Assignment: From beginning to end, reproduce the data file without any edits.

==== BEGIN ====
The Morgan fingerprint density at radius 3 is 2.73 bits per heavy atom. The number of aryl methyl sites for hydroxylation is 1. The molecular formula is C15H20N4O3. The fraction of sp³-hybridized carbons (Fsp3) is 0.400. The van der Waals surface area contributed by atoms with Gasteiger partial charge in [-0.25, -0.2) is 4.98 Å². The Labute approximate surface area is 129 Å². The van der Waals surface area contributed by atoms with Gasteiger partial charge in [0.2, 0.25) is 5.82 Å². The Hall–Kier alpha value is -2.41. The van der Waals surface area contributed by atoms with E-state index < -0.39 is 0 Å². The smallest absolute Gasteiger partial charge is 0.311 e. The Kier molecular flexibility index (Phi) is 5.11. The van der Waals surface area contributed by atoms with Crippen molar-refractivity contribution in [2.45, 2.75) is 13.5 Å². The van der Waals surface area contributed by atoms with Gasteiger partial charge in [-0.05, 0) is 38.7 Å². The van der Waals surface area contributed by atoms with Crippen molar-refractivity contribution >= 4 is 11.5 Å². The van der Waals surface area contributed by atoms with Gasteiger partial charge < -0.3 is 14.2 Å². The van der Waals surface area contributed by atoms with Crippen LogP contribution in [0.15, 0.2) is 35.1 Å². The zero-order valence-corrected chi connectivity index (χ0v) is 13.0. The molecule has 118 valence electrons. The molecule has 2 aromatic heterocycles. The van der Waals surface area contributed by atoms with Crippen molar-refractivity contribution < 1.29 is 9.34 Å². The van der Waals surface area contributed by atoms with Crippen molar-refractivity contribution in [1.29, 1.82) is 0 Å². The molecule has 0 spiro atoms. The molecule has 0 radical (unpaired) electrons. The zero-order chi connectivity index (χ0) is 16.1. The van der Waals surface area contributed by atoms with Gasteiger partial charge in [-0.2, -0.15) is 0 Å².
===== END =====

The Morgan fingerprint density at radius 3 is 2.73 bits per heavy atom. The number of aryl methyl sites for hydroxylation is 1. The molecular formula is C15H20N4O3. The fraction of sp³-hybridized carbons (Fsp3) is 0.400. The van der Waals surface area contributed by atoms with Gasteiger partial charge in [-0.25, -0.2) is 4.98 Å². The Labute approximate surface area is 129 Å². The van der Waals surface area contributed by atoms with Gasteiger partial charge in [0.2, 0.25) is 5.82 Å². The Hall–Kier alpha value is -2.41. The van der Waals surface area contributed by atoms with E-state index < -0.39 is 0 Å². The smallest absolute Gasteiger partial charge is 0.311 e. The Kier molecular flexibility index (Phi) is 5.11. The van der Waals surface area contributed by atoms with Crippen molar-refractivity contribution in [2.45, 2.75) is 13.5 Å². The van der Waals surface area contributed by atoms with Gasteiger partial charge in [-0.05, 0) is 38.7 Å². The van der Waals surface area contributed by atoms with Crippen molar-refractivity contribution >= 4 is 11.5 Å². The van der Waals surface area contributed by atoms with Gasteiger partial charge < -0.3 is 14.2 Å². The van der Waals surface area contributed by atoms with Crippen LogP contribution in [0.15, 0.2) is 35.1 Å². The zero-order valence-corrected chi connectivity index (χ0v) is 13.0. The molecule has 118 valence electrons. The molecule has 2 aromatic heterocycles. The van der Waals surface area contributed by atoms with Crippen molar-refractivity contribution < 1.29 is 9.34 Å². The van der Waals surface area contributed by atoms with Crippen molar-refractivity contribution in [1.29, 1.82) is 0 Å². The molecule has 0 spiro atoms. The molecule has 0 radical (unpaired) electrons. The zero-order chi connectivity index (χ0) is 16.1. The van der Waals surface area contributed by atoms with Gasteiger partial charge in [-0.2, -0.15) is 0 Å².